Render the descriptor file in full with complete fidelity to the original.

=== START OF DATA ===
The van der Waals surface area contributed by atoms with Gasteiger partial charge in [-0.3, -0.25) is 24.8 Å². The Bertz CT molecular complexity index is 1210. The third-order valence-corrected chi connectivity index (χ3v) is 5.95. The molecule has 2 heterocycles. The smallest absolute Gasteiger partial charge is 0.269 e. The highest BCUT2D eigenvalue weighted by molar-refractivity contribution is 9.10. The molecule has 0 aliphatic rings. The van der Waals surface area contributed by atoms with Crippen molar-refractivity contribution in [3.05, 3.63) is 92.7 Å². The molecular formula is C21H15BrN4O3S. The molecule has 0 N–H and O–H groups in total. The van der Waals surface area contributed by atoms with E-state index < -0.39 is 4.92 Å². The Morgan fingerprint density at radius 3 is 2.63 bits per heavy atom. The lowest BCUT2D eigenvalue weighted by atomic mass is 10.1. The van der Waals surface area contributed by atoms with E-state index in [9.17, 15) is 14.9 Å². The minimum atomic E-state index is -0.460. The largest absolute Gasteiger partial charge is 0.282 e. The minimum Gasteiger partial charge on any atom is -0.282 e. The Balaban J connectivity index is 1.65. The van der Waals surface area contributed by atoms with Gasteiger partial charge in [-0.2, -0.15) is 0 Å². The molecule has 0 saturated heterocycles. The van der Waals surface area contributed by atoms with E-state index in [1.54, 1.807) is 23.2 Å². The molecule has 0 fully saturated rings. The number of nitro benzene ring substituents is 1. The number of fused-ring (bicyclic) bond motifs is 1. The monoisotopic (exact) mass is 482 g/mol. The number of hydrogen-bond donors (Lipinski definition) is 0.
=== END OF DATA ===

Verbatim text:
The van der Waals surface area contributed by atoms with Gasteiger partial charge in [-0.3, -0.25) is 24.8 Å². The Bertz CT molecular complexity index is 1210. The third-order valence-corrected chi connectivity index (χ3v) is 5.95. The molecule has 2 heterocycles. The smallest absolute Gasteiger partial charge is 0.269 e. The highest BCUT2D eigenvalue weighted by molar-refractivity contribution is 9.10. The molecule has 0 aliphatic rings. The van der Waals surface area contributed by atoms with Crippen molar-refractivity contribution in [3.05, 3.63) is 92.7 Å². The molecular formula is C21H15BrN4O3S. The molecule has 0 N–H and O–H groups in total. The van der Waals surface area contributed by atoms with E-state index < -0.39 is 4.92 Å². The Morgan fingerprint density at radius 3 is 2.63 bits per heavy atom. The lowest BCUT2D eigenvalue weighted by atomic mass is 10.1. The van der Waals surface area contributed by atoms with E-state index in [9.17, 15) is 14.9 Å². The minimum atomic E-state index is -0.460. The largest absolute Gasteiger partial charge is 0.282 e. The minimum Gasteiger partial charge on any atom is -0.282 e. The Balaban J connectivity index is 1.65. The van der Waals surface area contributed by atoms with Gasteiger partial charge in [-0.2, -0.15) is 0 Å². The molecule has 0 saturated heterocycles. The van der Waals surface area contributed by atoms with E-state index in [1.54, 1.807) is 23.2 Å². The molecule has 0 fully saturated rings. The number of nitro benzene ring substituents is 1. The number of fused-ring (bicyclic) bond motifs is 1. The monoisotopic (exact) mass is 482 g/mol. The number of hydrogen-bond donors (Lipinski definition) is 0.